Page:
Mobile broadband uptake is also expected to spike as more consumers turn to smartphone devices due to the low PC penetration rate, the analyst stated.
Over in Vietnam, Koh pointed out that it is one of the fastest-growing mobile communications market in the Asia-Pacific region. Despite being one of the smaller markets in terms of population size, Vietnam is expected to grow at a rapid pace, spurred on by mobile services and, specifically, data services, he said.
The fixed line segment also presents some opportunities, given that services and fixed broadband penetration remains low, especially in the rural areas, the analyst stated. The industry will also be boosted by the government's plans to expand its rural infrastructure to drive growth in fixed broadband over the next few years, he said.
Hurdles still to cross
It's not all rosy doing business in these two countries, though.
Nath noted that the IT infrastructure outside the countries' major cities are still quite poor and this is the "biggest stumbling block" in providing new services to consumers and the government.
"Business-to-business (B2B) companies trying to sell high-bandwidth products such as videoconferencing and telepresence are finding it challenging to achieve good success due to these restraints," he explained.
He urged both governments to fast-track their infrastructure projects such as the deployment of national high-speed broadband services, similar to what Malaysia and Singapore had accomplished
AMI-Partner's Nguyen also pointed out that Vietnam's economy has a noticeably high inflation rate and its currency had devalued over the last few years. He noted that this will affect businesses in terms of pricing, payment and other financial activities but cheap currency also creates opportunities for export-oriented services like software outsourcing, hardware manufacturing.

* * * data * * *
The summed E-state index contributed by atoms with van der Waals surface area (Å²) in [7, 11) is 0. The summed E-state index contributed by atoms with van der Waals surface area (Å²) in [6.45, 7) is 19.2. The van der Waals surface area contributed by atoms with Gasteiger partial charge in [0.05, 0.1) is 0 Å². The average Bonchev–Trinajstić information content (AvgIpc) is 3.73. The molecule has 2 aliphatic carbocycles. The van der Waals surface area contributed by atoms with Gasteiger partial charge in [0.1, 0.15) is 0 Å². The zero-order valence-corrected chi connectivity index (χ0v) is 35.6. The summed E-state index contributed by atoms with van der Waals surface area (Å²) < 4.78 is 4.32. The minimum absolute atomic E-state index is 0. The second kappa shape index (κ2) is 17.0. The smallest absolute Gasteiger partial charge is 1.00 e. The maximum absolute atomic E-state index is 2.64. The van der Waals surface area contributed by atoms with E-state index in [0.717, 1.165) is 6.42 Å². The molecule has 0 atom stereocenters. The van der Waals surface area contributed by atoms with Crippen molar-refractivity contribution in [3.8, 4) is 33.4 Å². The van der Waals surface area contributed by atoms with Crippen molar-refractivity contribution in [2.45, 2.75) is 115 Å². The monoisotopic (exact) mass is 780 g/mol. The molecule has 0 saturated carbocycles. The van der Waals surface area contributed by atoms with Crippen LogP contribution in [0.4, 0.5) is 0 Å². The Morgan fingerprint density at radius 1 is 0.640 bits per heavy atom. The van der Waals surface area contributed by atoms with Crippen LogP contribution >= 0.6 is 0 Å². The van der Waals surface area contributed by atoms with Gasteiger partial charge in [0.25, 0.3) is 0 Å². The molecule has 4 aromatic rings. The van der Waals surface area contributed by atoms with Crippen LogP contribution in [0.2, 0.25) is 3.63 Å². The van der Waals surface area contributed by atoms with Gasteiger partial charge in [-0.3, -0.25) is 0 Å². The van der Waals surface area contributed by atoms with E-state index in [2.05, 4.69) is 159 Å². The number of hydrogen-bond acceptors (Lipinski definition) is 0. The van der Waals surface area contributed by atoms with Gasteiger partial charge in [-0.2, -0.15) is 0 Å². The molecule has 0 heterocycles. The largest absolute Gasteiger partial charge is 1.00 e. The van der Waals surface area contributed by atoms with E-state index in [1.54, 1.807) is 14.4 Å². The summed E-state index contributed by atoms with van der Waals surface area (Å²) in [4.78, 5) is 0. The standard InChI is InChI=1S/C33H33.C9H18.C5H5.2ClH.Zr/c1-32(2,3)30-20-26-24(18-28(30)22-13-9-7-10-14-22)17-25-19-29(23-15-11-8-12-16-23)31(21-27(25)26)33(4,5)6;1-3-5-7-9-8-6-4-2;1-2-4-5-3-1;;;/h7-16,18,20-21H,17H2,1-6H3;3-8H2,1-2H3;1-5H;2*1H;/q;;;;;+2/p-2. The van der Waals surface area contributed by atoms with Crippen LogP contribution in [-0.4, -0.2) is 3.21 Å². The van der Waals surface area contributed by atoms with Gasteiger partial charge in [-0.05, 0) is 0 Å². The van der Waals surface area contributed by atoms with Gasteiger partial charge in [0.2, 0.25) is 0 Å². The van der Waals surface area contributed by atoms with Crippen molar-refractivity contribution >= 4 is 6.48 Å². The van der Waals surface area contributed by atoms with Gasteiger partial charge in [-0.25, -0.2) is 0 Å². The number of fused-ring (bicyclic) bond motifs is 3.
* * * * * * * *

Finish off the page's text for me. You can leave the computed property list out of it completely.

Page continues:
Corruption is another concern, with Gadjuli saying that such practices still linger in Indonesia, particularly in the in government sector. Bureaucracy, too, often causes unnecessary costs and inefficiency to companies operating within the country, she added.
Koh pointed out that these are true of Vietnam as well, though the overall situation is improving.
That said, its "fluid and rapidly changing legal landscape" needs more transparency and clarity to improve investor and business confidence, he noted. The country's intellectual property (IP) rights regime exists, but lacks bite and can put off many companies that rely on IP for their business to thrive, the analyst said.
One company also shared its experiences in operating out of both economies. Damien Wong, general manager for Asean at Red Hat Asia-Pacific, said the company was drawn to both countries because of their high growth rates and rapidly growing IT spend.
In Vietnam, though, the use of English as its business language is lacking, and this required the hiring of more Vietnamese-speaking employees.
Language was less of a problem in Indonesia, he added, but the country has a fairly unique business culture that companies will need to navigate through.
"There is a large emphasis placed on relationships, and decision-makers [must be comfortable with each other] before business can be done," said Wong.
"Labor laws also tend to favor employees, and performance management becomes very tricky in cases where a mismatched hire has been made locally."